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412 Phil. 419


[ A.C. No. 4073, June 28, 2001 ]




On March 10, 1993, Araceli Sipin-Nabor filed with the Supreme Court a complaint against Atty. Benjamin Baterina y Figueras[1] seeking his removal or suspension from the bar for betrayal of trust and grave misconduct.[2]

On August 16, 1993, we required respondent to file comment on the complaint filed against him.[3] Not having filed the comment, on August 21, 1996, the Court required respondent to show cause why he should not be disciplinarily dealt with for failure to file the required comment.[4] On April 30, 1997, the Court imposed a fine of P500.00 on respondent for failure to show cause and to file his comment and required him to file the comment within ten (10) days from notice.[5]

On March 3, 1998, the Court's Cashier certified that there was no payment made by Atty. Baterina in the amount of P500.00.[6] On October 19, 1998, the Court increased the fine to P1,000.00, and referred the case to the Integrated Bar of the Philippines (IBP) for investigation, report and recommendation.[7]

On January 18, 1999, respondent remitted Postal Money Order No. B-8630436, amounting to P1,000.00, in payment of the fine imposed upon him.

On May 10, 2000, we received notice of a resolution from the IBP Board of Governors finding respondent guilty of violating Rule 18.03 of Canon 18 of the Code of Professional Responsibility and recommending his suspension from the practice of law for six (6) months, viz:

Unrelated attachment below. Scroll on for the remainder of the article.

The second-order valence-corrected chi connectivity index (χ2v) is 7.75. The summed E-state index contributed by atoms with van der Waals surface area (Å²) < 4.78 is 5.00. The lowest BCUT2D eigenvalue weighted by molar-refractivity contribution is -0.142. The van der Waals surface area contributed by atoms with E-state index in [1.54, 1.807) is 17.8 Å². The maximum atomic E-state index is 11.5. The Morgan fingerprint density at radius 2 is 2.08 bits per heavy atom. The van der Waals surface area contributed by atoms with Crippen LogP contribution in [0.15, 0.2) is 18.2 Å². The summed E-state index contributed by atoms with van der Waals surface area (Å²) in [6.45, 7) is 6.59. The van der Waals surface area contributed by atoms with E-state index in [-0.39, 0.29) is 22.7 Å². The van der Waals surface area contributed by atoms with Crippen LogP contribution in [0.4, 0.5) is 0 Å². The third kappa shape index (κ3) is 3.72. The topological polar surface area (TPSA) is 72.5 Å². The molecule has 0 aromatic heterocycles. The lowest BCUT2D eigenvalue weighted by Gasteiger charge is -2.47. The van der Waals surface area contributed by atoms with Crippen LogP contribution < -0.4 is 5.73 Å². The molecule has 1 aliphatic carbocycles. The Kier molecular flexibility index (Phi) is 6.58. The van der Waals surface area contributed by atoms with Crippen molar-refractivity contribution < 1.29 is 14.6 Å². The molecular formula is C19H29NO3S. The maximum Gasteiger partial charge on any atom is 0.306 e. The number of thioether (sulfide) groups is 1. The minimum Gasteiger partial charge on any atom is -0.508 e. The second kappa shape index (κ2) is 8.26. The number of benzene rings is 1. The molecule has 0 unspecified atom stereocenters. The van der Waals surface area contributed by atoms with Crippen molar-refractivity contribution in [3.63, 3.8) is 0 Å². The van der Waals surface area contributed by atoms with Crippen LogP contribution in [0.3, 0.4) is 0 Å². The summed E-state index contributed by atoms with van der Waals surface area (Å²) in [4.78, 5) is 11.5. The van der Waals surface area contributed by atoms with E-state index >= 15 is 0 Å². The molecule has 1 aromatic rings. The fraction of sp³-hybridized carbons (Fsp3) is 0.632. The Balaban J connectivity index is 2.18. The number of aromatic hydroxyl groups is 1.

Adm. Case NO. 4073
Araceli Sipin-Nabor vs.
Atty. Benjamin Baterina

RESOLVED to ADOPT and APPROVE, as it is hereby ADOPTED and APPROVED, the Report and Recommendation of the Investigating Commissioner of the above-entitled case, herein made part of this Resolution/Decision as Annex "A", and, finding the recommendation fully supported by the evidence on record and the applicable laws and rules, Respondent be SUSPENDED from the practice of law for six (6) months for violation of Rule 18.03 of Canon 18 of the Code of Professional Responsibility and repeated failure to file his Comment/Answer to the complaint."[8]

In 1993, complainant, her brothers and sister engaged the services of Atty. Benjamin F. Baterina as their counsel as defendants in Civil Case No. 4195-V of the Regional Trial Court, Vigan, Ilocos Sur, for quieting of title and recovery of possession.  Respondent filed with the trial court a "Motion to Extend Time" within which to file an Answer to the complaint.  However, Atty. Baterina failed to file the answer to the complaint.  Upon motion of the plaintiffs, the trial court declared defendants in default, and allowed the plaintiffs to present their evidence ex parte.  On January 28, 1993, the trial court rendered a decision adverse to the complainant.